What's the Best Way to Virtualize the Network Edge?

Posted by Mae Kowalke on Wednesday, June 22, 2016 with No comments

Virtual CPE is one of the hottest early markets for network functions virtualization, but the approaches to implementing it vary from putting everything in the cloud to a blend of on-premises and centralized resources. What are the costs and ROI of each strategy and how are they being used today? At Big Communications Event last month, Accedian's VP of Strategic Marketing, Scott Sumner, was on a panel exploring those and related questions. Some of his points are summarized below; the full panel video is also now available for a deep look at virtualization at the network edge.




What is the "network edge"?

Sumner pointed out an important distinction to keep in mind: 'network edge' vs. 'service edge'. For example, a cloud service might be isolated to one or two locations at the physical edge, yet have a multiplicity of service endpoints. Even in a single wiring closet, there may be network layer physical demarcation that uses a different strategy than the virtualized functions themselves. 

Given this distinction, virtualizing functions is the higher-ROI action, because it means replacing many physical boxes with a (potentially) simpler and less costly software stack. 

How and where is the network being virtualized?

In a lot of networks, virtualization is being done in a piecemeal fashion. During 2015, commercial deployments began to take off in the sense of the network edge being combined with virtual network functions, using technology like smart SFPs.   


When it comes to business services, such deployments are being rolled out based on the size of the customer: SMBs are an easy target, whereas enterprises are a harder sell (for now). 

"In the SMB market, it's very easy for operators to make the move to virtualized services, because it follows the residential model," Sumner explained. "For example, it's easy to put a firewall in the cloud and offer that to an SMB as a managed service. The customer will accept that because they have very simple needs for managed services at the edge."

Delivering virtualized services to enterprises is more complicated, though that is coming too. For the time being, the providers embracing this service model are those with the vision and market positioning to go out and do it (not necessarily dependent on operator size).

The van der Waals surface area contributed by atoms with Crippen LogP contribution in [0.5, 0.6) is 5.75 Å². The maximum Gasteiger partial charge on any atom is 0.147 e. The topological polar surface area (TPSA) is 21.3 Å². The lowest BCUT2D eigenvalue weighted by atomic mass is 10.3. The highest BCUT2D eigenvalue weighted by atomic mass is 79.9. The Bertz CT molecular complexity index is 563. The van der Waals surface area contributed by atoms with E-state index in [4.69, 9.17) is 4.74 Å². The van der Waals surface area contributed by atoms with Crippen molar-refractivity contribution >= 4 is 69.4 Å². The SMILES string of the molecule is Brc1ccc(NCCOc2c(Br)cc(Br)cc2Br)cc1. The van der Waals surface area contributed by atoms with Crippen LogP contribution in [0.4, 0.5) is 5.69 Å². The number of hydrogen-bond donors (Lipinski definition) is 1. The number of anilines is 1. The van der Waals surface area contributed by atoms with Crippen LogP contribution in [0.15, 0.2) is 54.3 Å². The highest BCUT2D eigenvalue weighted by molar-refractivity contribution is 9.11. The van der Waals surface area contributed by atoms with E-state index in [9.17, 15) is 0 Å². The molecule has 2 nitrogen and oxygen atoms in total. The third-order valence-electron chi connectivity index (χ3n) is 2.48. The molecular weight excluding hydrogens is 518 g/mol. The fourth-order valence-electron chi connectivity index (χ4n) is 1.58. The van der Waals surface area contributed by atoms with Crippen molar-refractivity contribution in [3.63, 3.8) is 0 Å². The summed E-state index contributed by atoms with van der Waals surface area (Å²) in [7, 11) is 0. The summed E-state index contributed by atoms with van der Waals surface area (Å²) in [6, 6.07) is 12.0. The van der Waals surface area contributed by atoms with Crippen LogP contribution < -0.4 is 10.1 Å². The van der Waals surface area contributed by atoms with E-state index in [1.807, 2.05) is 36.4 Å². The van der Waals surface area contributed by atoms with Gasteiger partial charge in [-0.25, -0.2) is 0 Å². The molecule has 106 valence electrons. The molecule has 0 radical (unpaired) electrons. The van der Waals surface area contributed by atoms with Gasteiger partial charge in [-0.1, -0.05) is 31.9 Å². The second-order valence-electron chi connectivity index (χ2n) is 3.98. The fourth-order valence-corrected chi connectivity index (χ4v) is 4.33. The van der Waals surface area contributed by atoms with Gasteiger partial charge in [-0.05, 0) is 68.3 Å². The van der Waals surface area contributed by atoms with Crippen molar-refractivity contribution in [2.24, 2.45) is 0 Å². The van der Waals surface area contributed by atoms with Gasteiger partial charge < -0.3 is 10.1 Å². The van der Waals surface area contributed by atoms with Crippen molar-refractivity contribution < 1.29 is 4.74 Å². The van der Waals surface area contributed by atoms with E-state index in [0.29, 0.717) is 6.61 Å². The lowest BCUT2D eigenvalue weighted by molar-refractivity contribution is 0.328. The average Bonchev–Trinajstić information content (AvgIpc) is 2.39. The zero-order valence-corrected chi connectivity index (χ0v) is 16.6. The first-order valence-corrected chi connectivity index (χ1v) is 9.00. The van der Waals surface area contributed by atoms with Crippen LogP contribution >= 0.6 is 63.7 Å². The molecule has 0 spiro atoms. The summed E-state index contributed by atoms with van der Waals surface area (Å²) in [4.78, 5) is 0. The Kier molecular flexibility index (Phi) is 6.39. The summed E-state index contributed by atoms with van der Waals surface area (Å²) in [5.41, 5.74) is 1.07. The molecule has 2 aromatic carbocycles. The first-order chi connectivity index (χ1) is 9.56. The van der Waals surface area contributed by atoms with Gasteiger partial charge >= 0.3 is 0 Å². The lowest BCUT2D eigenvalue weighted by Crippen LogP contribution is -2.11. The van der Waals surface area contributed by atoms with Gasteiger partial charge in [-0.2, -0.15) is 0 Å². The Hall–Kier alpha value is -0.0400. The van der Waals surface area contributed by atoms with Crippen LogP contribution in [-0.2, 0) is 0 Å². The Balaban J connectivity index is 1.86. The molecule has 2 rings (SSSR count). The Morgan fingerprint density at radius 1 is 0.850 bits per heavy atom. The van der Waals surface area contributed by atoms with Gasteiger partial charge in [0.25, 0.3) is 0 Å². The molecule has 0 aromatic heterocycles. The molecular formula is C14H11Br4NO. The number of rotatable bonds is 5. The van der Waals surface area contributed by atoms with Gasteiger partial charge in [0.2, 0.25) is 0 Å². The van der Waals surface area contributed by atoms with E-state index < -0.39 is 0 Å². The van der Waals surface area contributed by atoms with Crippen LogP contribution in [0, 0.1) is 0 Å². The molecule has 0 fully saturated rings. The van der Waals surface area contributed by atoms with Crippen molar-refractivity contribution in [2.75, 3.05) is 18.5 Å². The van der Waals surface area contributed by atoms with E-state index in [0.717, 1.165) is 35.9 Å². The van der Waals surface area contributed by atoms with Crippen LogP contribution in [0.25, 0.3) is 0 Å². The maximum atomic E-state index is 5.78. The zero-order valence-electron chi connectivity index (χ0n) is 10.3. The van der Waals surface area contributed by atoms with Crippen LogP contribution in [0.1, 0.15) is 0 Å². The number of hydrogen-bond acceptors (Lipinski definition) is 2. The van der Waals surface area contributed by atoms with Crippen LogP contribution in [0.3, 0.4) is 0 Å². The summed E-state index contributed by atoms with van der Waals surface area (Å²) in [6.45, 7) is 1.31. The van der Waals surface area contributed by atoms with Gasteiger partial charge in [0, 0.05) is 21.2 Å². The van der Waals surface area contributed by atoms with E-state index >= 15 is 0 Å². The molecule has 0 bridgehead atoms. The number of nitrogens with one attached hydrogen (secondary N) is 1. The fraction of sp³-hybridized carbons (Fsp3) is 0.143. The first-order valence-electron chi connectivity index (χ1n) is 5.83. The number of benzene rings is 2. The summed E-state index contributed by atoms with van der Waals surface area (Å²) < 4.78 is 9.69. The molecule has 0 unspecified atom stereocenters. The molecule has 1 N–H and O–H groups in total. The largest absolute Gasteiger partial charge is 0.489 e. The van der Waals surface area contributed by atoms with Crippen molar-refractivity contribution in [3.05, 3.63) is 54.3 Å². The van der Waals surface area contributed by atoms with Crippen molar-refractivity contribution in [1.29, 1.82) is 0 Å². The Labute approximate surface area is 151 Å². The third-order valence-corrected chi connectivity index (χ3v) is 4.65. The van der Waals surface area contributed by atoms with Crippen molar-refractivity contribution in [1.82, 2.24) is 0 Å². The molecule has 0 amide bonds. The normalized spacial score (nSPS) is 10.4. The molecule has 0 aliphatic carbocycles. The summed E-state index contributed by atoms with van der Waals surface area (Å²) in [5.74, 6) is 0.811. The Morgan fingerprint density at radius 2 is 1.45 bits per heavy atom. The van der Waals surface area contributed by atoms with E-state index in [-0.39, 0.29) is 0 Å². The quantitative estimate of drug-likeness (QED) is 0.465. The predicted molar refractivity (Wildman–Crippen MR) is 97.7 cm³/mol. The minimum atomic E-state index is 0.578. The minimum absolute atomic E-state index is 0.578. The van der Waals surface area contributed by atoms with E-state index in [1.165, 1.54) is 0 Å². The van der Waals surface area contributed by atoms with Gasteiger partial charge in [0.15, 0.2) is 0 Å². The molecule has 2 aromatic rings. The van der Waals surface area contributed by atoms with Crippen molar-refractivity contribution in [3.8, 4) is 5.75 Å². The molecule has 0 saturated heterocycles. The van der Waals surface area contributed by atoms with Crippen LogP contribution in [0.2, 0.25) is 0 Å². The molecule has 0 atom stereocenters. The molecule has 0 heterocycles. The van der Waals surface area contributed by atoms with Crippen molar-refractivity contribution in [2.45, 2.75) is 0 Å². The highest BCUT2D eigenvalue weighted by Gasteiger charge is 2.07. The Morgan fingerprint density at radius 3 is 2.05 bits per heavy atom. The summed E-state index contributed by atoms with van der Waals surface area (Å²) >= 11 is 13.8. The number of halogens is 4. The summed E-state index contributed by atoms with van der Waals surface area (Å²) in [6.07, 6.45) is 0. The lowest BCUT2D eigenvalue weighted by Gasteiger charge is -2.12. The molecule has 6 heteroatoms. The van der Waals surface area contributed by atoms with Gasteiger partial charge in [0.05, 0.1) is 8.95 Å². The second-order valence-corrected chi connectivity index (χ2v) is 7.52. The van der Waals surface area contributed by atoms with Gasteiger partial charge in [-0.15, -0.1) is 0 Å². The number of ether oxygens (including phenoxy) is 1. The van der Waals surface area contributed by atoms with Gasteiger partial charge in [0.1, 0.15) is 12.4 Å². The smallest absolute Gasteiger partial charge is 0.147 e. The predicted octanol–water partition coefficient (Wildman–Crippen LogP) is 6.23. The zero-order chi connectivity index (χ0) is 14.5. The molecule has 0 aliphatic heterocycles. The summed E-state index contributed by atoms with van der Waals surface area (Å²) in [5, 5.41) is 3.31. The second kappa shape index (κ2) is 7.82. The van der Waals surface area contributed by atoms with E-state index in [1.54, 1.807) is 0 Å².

How is the business case for virtualized edge playing out?

A key dilemma that's emerged from virtualization deployments during 2015 is that there's a mismatch between Moore's Law in terms of compute and the actual demands of real-time traffic processing. Operators learned (some the hard way) that x86 platforms deployed at the customer premises quickly resulted in bottlenecks, because CPU couldn't keep up with new applications. 

"According to Moore’s Law, compute capacity is increasing about 60% per year," Sumner noted. "And business services consumption of broadband is growing at 50% a year. On the surface, it appears x86 is keeping ahead of packet processing requirements. But in practice, that's not true. Over the past three years, business users have shifted 60+ percent of their workload from private to public or hybrid cloud. That means the amount of data running through that edge box or x86 is experiencing a much higher exponential growth rate than Moore's Law can actually handle. x86 is static, captive capacity; it is finite and will run out. It can't grow fast enough to keep up unless scaled into data centers." 

What are the operational challenges with a virtualized network edge?

One thing operators need to avoid is reinventing the wheel when it comes to operational procedures. Things like turn-up testing, monitoring, and remote troubleshooting have been around for a decade; operators have worked out automated, rapid procedures to address these aspects of operations. There's no need to start from scratch converting all aspects of operations to a virtualized world. 

This necessarily means that, "rather than just making everything into an on-board VNF, you also virtualize solutions at the network level, allowing them to easily talk to legacy systems," Sumner stressed. "Operational support systems should be able to operate as they did before, and technicians shouldn't have to change their practices."

To make all this efficient, it helps to innovate with solutions like a controller that sees all endpointsaka virtual NIDsas ports of one large device, and don't have to 'talk to' each individual endpoint separately.

"Using cloud scale to manage services, do testing, and collect monitoring metrics, means operators can focus on VNFs that are going to being new business and new revenue," Sumner concluded.